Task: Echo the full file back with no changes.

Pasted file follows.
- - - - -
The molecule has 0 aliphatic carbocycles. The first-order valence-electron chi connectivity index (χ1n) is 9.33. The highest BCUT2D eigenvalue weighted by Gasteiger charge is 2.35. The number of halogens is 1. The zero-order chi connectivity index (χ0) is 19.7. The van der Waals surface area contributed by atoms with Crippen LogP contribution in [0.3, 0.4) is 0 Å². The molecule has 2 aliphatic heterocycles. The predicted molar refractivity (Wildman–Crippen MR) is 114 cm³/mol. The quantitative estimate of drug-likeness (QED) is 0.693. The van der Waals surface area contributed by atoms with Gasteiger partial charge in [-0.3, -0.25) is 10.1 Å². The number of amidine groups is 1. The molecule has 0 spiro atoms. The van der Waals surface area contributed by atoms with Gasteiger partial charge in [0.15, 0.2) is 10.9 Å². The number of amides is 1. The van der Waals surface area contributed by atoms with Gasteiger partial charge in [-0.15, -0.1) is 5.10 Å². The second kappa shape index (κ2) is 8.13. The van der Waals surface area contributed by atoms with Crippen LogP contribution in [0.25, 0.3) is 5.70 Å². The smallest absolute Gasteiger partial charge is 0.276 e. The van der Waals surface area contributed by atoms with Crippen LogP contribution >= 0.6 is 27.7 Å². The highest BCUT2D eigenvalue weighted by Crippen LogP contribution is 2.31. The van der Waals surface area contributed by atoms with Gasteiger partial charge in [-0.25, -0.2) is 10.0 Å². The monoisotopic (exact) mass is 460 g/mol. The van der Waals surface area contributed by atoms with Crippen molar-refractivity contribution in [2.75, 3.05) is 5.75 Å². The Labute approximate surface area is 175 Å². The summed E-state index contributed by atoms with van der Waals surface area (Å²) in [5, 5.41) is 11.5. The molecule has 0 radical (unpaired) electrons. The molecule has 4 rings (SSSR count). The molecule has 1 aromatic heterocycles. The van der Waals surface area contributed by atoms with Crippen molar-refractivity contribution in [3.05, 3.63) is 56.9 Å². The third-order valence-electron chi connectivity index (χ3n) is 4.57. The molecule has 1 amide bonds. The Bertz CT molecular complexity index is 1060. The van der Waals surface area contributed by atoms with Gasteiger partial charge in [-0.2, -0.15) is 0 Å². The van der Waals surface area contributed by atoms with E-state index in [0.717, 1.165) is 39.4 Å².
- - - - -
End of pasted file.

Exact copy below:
The molecule has 0 aliphatic carbocycles. The first-order valence-electron chi connectivity index (χ1n) is 9.33. The highest BCUT2D eigenvalue weighted by Gasteiger charge is 2.35. The number of halogens is 1. The zero-order chi connectivity index (χ0) is 19.7. The van der Waals surface area contributed by atoms with Crippen LogP contribution in [0.3, 0.4) is 0 Å². The molecule has 2 aliphatic heterocycles. The predicted molar refractivity (Wildman–Crippen MR) is 114 cm³/mol. The quantitative estimate of drug-likeness (QED) is 0.693. The van der Waals surface area contributed by atoms with Gasteiger partial charge in [-0.3, -0.25) is 10.1 Å². The number of amidine groups is 1. The molecule has 0 spiro atoms. The van der Waals surface area contributed by atoms with Gasteiger partial charge in [0.15, 0.2) is 10.9 Å². The number of amides is 1. The van der Waals surface area contributed by atoms with Gasteiger partial charge in [-0.15, -0.1) is 5.10 Å². The second kappa shape index (κ2) is 8.13. The van der Waals surface area contributed by atoms with Crippen LogP contribution in [0.25, 0.3) is 5.70 Å². The smallest absolute Gasteiger partial charge is 0.276 e. The van der Waals surface area contributed by atoms with Crippen LogP contribution >= 0.6 is 27.7 Å². The highest BCUT2D eigenvalue weighted by Crippen LogP contribution is 2.31. The van der Waals surface area contributed by atoms with Gasteiger partial charge in [-0.25, -0.2) is 10.0 Å². The monoisotopic (exact) mass is 460 g/mol. The van der Waals surface area contributed by atoms with Crippen molar-refractivity contribution in [2.75, 3.05) is 5.75 Å². The Labute approximate surface area is 175 Å². The summed E-state index contributed by atoms with van der Waals surface area (Å²) in [5, 5.41) is 11.5. The molecule has 0 radical (unpaired) electrons. The molecule has 4 rings (SSSR count). The molecule has 1 aromatic heterocycles. The van der Waals surface area contributed by atoms with Crippen molar-refractivity contribution in [3.05, 3.63) is 56.9 Å². The third-order valence-electron chi connectivity index (χ3n) is 4.57. The molecule has 1 amide bonds. The Bertz CT molecular complexity index is 1060. The van der Waals surface area contributed by atoms with Gasteiger partial charge in [-0.2, -0.15) is 0 Å². The van der Waals surface area contributed by atoms with E-state index in [0.717, 1.165) is 39.4 Å².